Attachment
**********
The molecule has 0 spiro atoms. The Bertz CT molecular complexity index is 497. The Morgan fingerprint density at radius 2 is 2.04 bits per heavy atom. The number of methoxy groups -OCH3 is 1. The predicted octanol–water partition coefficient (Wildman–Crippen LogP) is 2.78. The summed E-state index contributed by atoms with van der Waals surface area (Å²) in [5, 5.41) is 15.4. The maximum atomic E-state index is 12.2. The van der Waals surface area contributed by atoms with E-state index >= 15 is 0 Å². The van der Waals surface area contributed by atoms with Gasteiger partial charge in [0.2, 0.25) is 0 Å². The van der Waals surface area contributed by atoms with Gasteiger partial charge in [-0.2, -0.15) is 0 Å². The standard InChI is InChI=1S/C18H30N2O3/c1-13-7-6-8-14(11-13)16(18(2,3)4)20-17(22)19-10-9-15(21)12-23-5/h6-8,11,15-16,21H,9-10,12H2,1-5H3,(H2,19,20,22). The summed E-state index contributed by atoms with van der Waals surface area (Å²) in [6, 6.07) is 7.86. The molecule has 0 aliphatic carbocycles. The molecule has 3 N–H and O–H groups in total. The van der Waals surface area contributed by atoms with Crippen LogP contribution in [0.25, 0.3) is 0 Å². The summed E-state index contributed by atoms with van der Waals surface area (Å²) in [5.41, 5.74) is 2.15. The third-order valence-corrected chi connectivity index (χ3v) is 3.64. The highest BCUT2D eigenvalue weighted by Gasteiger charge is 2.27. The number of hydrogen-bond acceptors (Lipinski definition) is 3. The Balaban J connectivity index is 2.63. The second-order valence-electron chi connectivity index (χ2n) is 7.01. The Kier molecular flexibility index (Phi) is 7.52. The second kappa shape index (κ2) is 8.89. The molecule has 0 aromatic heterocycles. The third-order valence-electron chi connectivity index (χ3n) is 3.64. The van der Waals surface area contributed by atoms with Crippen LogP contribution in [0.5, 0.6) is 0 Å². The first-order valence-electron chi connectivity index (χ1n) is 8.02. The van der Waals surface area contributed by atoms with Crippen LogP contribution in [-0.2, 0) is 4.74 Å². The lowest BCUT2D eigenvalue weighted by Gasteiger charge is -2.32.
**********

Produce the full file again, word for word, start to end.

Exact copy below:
The molecule has 0 spiro atoms. The Bertz CT molecular complexity index is 497. The Morgan fingerprint density at radius 2 is 2.04 bits per heavy atom. The number of methoxy groups -OCH3 is 1. The predicted octanol–water partition coefficient (Wildman–Crippen LogP) is 2.78. The summed E-state index contributed by atoms with van der Waals surface area (Å²) in [5, 5.41) is 15.4. The maximum atomic E-state index is 12.2. The van der Waals surface area contributed by atoms with E-state index >= 15 is 0 Å². The van der Waals surface area contributed by atoms with Gasteiger partial charge in [0.2, 0.25) is 0 Å². The van der Waals surface area contributed by atoms with Gasteiger partial charge in [-0.2, -0.15) is 0 Å². The standard InChI is InChI=1S/C18H30N2O3/c1-13-7-6-8-14(11-13)16(18(2,3)4)20-17(22)19-10-9-15(21)12-23-5/h6-8,11,15-16,21H,9-10,12H2,1-5H3,(H2,19,20,22). The summed E-state index contributed by atoms with van der Waals surface area (Å²) in [6, 6.07) is 7.86. The molecule has 0 aliphatic carbocycles. The molecule has 3 N–H and O–H groups in total. The van der Waals surface area contributed by atoms with Crippen LogP contribution in [0.25, 0.3) is 0 Å². The summed E-state index contributed by atoms with van der Waals surface area (Å²) in [5.41, 5.74) is 2.15. The third-order valence-corrected chi connectivity index (χ3v) is 3.64. The highest BCUT2D eigenvalue weighted by Gasteiger charge is 2.27. The number of hydrogen-bond acceptors (Lipinski definition) is 3. The Balaban J connectivity index is 2.63. The second-order valence-electron chi connectivity index (χ2n) is 7.01. The Kier molecular flexibility index (Phi) is 7.52. The second kappa shape index (κ2) is 8.89. The molecule has 0 aromatic heterocycles. The third-order valence-electron chi connectivity index (χ3n) is 3.64. The van der Waals surface area contributed by atoms with Crippen LogP contribution in [0.5, 0.6) is 0 Å². The first-order valence-electron chi connectivity index (χ1n) is 8.02. The van der Waals surface area contributed by atoms with Crippen LogP contribution in [-0.2, 0) is 4.74 Å². The lowest BCUT2D eigenvalue weighted by Gasteiger charge is -2.32.